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#41
The books are just capturing. I literally thought about those books before I went to sleep, as I worked, and while I ate. I worried that I might die and not know the end if I did not hurry. I started reading IT but maybe I will revisit the Tower after that; I miss the gang.
Imagine then the shock and worry of us Constant Readers when (between books 4 and 5) our favorite author was hit by a van! I hate to say it but right on the heels of my thought, "Oh I'm glad he wasn't killed" was the thought "Oh no what about the Tower?!?"

Also Sai King being able to finish the Tower series gives me hope (not a lot, but a little) for George R. R. Martin's Game of Thrones (not holding my breath).
 

WesleyGman

Well-Known Member
Jan 2, 2013
57
206
28
KY, deep in the country
#43
Imagine then the shock and worry of us Constant Readers when (between books 4 and 5) our favorite author was hit by a van! I hate to say it but right on the heels of my thought, "Oh I'm glad he wasn't killed" was the thought "Oh no what about the Tower?!?"

Also Sai King being able to finish the Tower series gives me hope (not a lot, but a little) for George R. R. Martin's Game of Thrones (not holding my breath).
I could not imagine that! I would have been pissed at the end of book three had I been a constant reader then. The suspense would have killed me. I wonder how SK must have felt though? Was it one of his first thoughts once he got healthy? If I were in his shoes, I can say that it would have been one of my first thoughts. Writing a story like The Dark Tower would perhaps be more capturing than even reading it.

Have not read Game of Thrones yet, but a lot of friends rant about it.
 

taylor29

Well-Known Member
Mar 18, 2014
103
382
#44
King lived with Roland a long time....I think it wouldn't have been too long after accident that his mind went to the series. I'm sort of glad I didn't have that worry. I read the last 6 books in the last year so I didn't have to wait for any of them.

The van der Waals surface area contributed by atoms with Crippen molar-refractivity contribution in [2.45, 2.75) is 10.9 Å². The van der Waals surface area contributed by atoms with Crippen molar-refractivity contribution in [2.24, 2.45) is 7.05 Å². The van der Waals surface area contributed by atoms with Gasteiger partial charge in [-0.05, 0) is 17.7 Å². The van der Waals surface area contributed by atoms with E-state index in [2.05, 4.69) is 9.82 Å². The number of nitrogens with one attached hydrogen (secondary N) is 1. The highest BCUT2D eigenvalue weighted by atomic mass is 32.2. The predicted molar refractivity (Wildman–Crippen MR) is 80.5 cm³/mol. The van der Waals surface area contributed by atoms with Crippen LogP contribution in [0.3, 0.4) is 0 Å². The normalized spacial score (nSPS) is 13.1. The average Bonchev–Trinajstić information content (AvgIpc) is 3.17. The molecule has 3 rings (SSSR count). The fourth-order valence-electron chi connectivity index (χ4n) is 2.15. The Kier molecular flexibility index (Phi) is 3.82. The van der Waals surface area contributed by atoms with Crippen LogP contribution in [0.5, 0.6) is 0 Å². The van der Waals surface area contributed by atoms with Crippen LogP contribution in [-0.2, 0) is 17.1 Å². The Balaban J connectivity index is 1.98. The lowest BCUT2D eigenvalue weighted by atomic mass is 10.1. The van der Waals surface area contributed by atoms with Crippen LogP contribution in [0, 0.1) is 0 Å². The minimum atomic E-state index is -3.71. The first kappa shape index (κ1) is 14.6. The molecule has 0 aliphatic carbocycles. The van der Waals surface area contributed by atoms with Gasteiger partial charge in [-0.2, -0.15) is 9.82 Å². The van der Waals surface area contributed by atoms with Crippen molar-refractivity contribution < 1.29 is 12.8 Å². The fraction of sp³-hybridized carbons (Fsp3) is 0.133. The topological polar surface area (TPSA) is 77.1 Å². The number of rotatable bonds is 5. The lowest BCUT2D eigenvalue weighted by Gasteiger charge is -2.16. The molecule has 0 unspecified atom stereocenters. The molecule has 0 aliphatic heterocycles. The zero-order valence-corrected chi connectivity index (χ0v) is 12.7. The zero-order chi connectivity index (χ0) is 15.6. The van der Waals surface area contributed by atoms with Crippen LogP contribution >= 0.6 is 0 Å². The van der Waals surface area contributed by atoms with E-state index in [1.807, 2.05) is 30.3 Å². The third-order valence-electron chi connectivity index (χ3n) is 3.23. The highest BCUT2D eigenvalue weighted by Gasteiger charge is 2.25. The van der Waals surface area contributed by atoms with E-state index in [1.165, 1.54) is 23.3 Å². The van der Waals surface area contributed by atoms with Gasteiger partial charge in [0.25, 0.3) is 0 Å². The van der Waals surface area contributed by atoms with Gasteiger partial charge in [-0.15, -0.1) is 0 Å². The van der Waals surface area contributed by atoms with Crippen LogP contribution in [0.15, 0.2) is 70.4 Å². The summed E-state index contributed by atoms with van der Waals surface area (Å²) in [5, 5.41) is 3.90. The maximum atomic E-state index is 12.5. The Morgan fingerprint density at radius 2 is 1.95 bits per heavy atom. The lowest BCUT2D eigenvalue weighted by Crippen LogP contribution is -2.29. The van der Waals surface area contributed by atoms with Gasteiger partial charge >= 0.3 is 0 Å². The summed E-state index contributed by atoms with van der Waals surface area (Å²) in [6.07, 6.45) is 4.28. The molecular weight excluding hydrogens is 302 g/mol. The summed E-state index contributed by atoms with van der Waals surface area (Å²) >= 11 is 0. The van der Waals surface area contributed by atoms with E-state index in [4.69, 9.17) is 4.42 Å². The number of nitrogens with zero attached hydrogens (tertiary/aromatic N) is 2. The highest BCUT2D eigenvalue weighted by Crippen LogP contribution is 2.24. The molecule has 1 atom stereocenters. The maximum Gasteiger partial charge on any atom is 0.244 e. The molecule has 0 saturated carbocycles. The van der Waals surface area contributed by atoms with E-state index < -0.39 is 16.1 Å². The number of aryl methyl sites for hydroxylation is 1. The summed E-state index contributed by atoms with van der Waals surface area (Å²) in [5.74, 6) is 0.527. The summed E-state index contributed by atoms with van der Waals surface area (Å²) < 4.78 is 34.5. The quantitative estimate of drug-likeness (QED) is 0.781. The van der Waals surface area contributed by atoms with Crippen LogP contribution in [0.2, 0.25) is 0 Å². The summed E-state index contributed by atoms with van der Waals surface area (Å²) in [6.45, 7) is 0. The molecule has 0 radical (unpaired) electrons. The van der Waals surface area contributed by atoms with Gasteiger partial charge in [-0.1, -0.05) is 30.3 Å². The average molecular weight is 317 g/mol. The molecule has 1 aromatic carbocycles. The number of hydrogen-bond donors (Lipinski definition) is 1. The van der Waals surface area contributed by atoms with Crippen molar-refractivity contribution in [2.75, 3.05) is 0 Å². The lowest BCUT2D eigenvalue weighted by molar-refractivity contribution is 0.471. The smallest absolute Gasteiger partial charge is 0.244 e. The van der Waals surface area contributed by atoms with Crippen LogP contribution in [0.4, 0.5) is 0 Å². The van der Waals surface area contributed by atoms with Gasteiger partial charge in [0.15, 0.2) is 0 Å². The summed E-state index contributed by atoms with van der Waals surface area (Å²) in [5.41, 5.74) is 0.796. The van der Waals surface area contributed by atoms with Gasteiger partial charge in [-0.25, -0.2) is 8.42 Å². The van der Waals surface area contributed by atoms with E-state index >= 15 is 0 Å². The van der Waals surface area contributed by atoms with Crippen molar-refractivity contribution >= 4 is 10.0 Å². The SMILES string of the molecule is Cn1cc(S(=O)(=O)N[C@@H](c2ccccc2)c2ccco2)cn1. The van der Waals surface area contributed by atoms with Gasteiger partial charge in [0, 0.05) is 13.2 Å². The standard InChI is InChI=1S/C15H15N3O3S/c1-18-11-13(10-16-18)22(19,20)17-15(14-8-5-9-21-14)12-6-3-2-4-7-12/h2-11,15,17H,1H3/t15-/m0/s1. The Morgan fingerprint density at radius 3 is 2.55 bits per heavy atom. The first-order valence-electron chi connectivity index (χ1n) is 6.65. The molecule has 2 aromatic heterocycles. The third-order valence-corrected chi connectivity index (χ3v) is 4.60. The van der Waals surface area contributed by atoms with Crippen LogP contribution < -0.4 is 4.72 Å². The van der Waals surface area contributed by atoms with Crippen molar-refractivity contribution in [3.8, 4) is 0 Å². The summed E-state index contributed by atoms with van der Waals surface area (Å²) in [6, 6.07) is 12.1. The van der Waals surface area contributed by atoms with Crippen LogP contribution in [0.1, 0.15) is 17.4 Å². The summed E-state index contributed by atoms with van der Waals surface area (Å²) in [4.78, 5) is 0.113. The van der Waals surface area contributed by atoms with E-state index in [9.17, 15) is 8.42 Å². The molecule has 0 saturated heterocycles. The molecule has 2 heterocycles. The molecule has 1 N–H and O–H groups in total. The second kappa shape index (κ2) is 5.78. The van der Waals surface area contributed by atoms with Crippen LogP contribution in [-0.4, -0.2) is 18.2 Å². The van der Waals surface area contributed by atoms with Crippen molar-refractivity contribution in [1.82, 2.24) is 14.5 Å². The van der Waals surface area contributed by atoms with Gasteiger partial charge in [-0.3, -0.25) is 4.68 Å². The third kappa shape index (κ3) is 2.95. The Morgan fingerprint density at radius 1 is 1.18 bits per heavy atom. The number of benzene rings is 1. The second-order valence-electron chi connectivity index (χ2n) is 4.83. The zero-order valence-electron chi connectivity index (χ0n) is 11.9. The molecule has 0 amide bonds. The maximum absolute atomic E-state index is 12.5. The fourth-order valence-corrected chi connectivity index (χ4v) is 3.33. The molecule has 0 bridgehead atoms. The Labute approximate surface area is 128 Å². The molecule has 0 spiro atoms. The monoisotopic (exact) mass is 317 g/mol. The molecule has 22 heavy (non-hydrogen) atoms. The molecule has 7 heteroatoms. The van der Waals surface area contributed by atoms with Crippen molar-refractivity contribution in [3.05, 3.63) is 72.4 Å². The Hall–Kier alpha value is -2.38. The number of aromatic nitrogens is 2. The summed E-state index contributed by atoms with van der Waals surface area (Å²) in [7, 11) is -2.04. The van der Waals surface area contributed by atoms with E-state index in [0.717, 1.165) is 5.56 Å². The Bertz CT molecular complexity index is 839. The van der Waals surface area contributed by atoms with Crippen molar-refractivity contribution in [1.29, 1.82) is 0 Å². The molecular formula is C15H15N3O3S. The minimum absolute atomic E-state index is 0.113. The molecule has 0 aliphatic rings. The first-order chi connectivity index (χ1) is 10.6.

Sunlight Gardener

Well-Known Member
Jul 22, 2013
369
1,221
#45
Let me start by saying the Dark Tower Series is one of the greatest things I've ever read as a whole.

But add me to the group that had a very hard time with The Gunslinger. The first time through I was bored to tears through most of it. I could only read a couple pages at a time because my mind was wandering so much. Although after i finished the rest of the series I went back and read it again and found it more interesting. However I still think in comparison with all the other volumes in the series it is very dry and slow. The Drawing of the Three is the one that sucked me in, made me buckle my seat belt and go full throttle into the series.

I have read it twice and still can't remember a whole lot about it. It seemed like not a bunch happened over the course of the story. The only part that I found really interesting was Roland's test and the battle that ensued. Other than that, it all kinda melts together for me. Sorry guys, I felt I had to admit it and come clean.
 

FlakeNoir

Original Kiwi© SKMB®
Moderator
Apr 11, 2006
41,589
162,281
New Zealand
#46
Let me start by saying the Dark Tower Series is one of the greatest things I've ever read as a whole.

But add me to the group that had a very hard time with The Gunslinger. The first time through I was bored to tears through most of it. I could only read a couple pages at a time because my mind was wandering so much. Although after i finished the rest of the series I went back and read it again and found it more interesting. However I still think in comparison with all the other volumes in the series it is very dry and slow. The Drawing of the Three is the one that sucked me in, made me buckle my seat belt and go full throttle into the series.

I have read it twice and still can't remember a whole lot about it. It seemed like not a bunch happened over the course of the story. The only part that I found really interesting was Roland's test and the battle that ensued. Other than that, it all kinda melts together for me. Sorry guys, I felt I had to admit it and come clean.